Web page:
Bays: Well, couldn't agree more. Look, I want to make sure we get this last thing in here before we wrap this up because this has been something that has been bothering me for a long time. With regard to the section on physical activities, one of the most common physical activities for which people are engaged is walking. It sounds very simple, but it's just reality that walking is a primary physical activity for a lot of folks. And I can't tell you, Lydia, for how many years I heard people arguing back and forth: well, does walking really count towards physical activity, or does it only count for physical activity if you meant to use it as physical activity? And whatever and, I just wonder if these clinicians have ever taken care of patients with pre-obesity or obesity, because to be dismissive of the amount of steps that people take per day and say it only counts if they intended to do it, that just seems to be… I don't know it, it's just not the way I think about things, so let me just put it this way. I think people ought to get credit for what they do, whether they intended to do it or not. I mean, that could apply to a lot of aspects of life, I guess. But let me ask you: within the recommendations made by the clinical practice statement and included on the physical activity, yes, it includes the 150, you know, minutes per week of physical activity and more than that if you can, and at least two days a week of resistance training. But it also, for the first time in my knowledge, specifies that a minimum goal…that you can achieve some sort of minimum goal—particularly in patients with pre-obesity or obesity—if you achieve 5000 or more steps per day. What was your sense about that? How do you think that that plays clinically in management of patients with pre-obesity and obesity?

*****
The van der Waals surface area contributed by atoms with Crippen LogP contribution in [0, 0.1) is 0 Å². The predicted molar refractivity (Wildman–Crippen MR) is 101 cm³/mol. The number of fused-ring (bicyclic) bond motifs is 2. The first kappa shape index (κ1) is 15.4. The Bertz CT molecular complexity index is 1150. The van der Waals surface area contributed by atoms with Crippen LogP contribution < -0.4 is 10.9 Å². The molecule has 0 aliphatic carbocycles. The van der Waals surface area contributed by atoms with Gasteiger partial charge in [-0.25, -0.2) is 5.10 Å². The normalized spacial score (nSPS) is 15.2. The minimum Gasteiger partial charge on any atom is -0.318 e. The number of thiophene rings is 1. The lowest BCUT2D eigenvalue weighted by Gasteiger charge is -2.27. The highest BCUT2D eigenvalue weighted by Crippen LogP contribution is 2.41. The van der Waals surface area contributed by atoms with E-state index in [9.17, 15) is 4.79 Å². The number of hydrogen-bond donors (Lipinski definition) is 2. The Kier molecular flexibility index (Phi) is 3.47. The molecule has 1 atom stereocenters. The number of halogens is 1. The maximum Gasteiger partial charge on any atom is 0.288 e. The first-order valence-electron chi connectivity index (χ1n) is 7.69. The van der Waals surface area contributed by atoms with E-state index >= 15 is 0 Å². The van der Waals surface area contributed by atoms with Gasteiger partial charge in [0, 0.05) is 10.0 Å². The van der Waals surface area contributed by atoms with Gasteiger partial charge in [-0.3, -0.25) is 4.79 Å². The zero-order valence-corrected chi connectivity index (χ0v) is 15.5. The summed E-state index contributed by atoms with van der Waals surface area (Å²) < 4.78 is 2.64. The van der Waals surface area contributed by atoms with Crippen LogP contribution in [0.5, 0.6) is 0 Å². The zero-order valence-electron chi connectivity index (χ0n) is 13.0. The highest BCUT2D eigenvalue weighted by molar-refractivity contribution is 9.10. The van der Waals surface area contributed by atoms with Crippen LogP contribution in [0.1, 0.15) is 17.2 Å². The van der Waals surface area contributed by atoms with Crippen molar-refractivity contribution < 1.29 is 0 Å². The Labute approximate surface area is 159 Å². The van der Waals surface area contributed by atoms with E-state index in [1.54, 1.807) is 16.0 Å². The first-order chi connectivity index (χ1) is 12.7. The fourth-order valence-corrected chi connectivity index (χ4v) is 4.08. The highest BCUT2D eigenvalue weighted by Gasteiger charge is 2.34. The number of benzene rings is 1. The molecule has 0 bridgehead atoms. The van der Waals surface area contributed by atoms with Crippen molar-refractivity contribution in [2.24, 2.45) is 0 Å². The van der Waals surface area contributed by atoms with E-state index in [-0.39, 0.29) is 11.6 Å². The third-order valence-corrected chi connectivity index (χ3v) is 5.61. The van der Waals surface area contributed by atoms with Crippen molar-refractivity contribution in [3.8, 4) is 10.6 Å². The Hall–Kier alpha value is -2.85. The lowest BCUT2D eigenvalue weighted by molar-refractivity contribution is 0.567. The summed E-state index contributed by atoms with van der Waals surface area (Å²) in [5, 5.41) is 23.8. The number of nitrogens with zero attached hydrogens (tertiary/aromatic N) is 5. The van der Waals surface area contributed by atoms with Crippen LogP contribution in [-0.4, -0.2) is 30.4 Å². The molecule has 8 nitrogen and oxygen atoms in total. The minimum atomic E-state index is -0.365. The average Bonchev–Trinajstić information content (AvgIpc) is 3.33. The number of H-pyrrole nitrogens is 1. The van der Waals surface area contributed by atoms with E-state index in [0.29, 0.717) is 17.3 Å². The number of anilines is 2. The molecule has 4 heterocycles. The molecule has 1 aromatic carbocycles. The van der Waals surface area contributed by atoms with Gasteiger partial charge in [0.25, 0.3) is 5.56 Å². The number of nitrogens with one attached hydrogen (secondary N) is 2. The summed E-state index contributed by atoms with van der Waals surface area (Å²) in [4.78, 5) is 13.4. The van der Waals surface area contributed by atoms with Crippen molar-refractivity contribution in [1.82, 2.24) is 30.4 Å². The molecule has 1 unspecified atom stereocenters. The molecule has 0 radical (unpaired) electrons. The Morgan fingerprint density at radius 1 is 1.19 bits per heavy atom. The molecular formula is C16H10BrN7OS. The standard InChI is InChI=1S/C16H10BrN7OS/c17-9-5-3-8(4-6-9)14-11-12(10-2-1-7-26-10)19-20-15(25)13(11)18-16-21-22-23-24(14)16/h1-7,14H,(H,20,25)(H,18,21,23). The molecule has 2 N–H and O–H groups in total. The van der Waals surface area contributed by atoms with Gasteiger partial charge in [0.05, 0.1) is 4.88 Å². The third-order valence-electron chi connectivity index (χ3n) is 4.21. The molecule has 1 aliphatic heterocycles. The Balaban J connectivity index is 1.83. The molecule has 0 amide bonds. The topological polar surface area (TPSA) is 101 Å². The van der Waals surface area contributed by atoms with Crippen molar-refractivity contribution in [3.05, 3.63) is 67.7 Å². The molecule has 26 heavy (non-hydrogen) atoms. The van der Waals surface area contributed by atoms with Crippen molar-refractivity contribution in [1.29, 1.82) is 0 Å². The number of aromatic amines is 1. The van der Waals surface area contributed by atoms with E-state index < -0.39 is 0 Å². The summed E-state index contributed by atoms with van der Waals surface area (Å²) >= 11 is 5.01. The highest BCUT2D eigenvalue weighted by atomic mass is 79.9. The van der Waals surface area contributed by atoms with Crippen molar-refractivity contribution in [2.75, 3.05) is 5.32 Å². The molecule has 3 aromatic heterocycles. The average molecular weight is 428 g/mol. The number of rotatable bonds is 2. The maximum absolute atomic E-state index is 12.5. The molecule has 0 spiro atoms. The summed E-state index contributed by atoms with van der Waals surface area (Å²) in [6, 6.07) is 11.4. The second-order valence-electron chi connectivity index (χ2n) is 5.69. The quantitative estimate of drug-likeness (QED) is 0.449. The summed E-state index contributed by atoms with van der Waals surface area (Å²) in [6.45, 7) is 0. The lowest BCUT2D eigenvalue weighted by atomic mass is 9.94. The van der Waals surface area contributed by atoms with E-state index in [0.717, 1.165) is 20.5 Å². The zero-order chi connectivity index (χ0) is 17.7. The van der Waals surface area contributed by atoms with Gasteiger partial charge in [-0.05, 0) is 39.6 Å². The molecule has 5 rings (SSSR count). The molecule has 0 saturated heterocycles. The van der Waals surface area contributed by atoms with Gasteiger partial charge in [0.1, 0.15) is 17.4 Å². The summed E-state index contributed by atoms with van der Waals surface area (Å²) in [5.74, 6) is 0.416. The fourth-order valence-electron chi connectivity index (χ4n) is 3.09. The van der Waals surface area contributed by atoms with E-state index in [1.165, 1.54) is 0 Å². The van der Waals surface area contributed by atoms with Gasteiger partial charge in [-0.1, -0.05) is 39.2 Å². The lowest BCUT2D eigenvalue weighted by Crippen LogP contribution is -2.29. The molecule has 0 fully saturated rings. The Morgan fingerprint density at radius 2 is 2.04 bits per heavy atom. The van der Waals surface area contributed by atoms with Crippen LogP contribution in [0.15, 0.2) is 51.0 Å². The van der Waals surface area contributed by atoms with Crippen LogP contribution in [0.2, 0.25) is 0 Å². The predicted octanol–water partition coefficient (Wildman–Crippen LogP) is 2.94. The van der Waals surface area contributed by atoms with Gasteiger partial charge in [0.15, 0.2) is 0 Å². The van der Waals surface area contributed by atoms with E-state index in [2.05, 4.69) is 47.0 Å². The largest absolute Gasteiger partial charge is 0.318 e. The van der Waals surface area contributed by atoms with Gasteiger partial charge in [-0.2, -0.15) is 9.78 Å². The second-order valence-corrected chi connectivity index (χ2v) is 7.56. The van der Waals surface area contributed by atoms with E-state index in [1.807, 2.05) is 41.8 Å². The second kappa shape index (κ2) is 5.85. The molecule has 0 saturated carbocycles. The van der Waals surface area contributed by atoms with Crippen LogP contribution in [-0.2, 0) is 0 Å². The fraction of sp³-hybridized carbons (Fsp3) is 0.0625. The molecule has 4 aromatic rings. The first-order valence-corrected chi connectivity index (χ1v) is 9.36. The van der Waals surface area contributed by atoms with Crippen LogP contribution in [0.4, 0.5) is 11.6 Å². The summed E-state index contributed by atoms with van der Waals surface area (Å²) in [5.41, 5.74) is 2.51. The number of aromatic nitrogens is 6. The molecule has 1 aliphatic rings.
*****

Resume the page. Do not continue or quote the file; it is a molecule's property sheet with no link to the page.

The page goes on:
Alexander: Well, I think that, as you had mentioned, the way that we look [at] and define physical activity, I think about it first of all, in this umbrella of five different types of activity. And you know, the most commonly thought of is cardio, the second one is strength, the third one we have balance, then we have flexibility—I'm not going to get into that—and then another very interesting category called NEAT. And so Non-Exercise Activity Thermogenesis. And this is…and I shortened it to non-exercise activity time and so these are all sort of the activities of daily living that we wouldn't count necessarily under the physical activity umbrella as cardio or exercise. And so this is all the, you know, all those movements of daily living, the fidgeting and what you and I have often had some fun and interesting discussions around, the importance of being inefficient. And so when we think about…when we think about that, NEAT is really all those, you know, that inefficiency. If we were, you know, sitting at our desk and being efficient, we probably wouldn't get that many steps in. And so when we were putting together these guidelines, we know that only one in four or five Americans is meeting the guidelines for physical activity and healthfulness around those. And so 5000 steps is really the minimum, is the really the minimum requirement for not being sedentary, and so that is why we chose 5000 steps there, because the majority of Americans right now are not really getting that. As I said, only one in four or five, quite frankly, are meeting the, you know, the movement guidelines around cardio, NEAT, strength altogether there. And walking is one of the easiest forms of activity that we can do. You don't really need any equipment beyond some walking, you know, comfortable walking shoes. It's easily accessible and you can increase its—